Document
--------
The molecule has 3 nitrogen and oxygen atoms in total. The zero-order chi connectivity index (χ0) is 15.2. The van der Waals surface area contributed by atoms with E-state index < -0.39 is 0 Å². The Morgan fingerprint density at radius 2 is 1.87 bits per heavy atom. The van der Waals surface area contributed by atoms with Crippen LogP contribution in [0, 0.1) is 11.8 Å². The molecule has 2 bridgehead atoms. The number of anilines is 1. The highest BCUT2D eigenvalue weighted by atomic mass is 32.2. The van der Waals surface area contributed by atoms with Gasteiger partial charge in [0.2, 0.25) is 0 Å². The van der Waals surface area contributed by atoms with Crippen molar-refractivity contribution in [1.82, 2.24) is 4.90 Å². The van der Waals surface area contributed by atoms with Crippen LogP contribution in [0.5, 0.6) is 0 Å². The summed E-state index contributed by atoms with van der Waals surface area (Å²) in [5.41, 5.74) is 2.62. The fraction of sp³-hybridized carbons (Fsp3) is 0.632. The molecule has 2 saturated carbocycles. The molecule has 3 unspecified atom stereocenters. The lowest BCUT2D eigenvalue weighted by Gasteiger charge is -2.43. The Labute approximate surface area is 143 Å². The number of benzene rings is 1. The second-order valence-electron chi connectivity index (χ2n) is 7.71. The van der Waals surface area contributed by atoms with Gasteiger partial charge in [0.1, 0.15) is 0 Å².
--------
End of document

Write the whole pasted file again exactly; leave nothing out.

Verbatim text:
The molecule has 3 nitrogen and oxygen atoms in total. The zero-order chi connectivity index (χ0) is 15.2. The van der Waals surface area contributed by atoms with E-state index < -0.39 is 0 Å². The Morgan fingerprint density at radius 2 is 1.87 bits per heavy atom. The van der Waals surface area contributed by atoms with Crippen LogP contribution in [0, 0.1) is 11.8 Å². The molecule has 2 bridgehead atoms. The number of anilines is 1. The highest BCUT2D eigenvalue weighted by atomic mass is 32.2. The van der Waals surface area contributed by atoms with Gasteiger partial charge in [0.2, 0.25) is 0 Å². The van der Waals surface area contributed by atoms with Crippen molar-refractivity contribution in [1.82, 2.24) is 4.90 Å². The van der Waals surface area contributed by atoms with Crippen LogP contribution in [0.5, 0.6) is 0 Å². The summed E-state index contributed by atoms with van der Waals surface area (Å²) in [5.41, 5.74) is 2.62. The fraction of sp³-hybridized carbons (Fsp3) is 0.632. The molecule has 2 saturated carbocycles. The molecule has 3 unspecified atom stereocenters. The lowest BCUT2D eigenvalue weighted by Gasteiger charge is -2.43. The Labute approximate surface area is 143 Å². The number of benzene rings is 1. The second-order valence-electron chi connectivity index (χ2n) is 7.71. The van der Waals surface area contributed by atoms with Gasteiger partial charge in [0.1, 0.15) is 0 Å².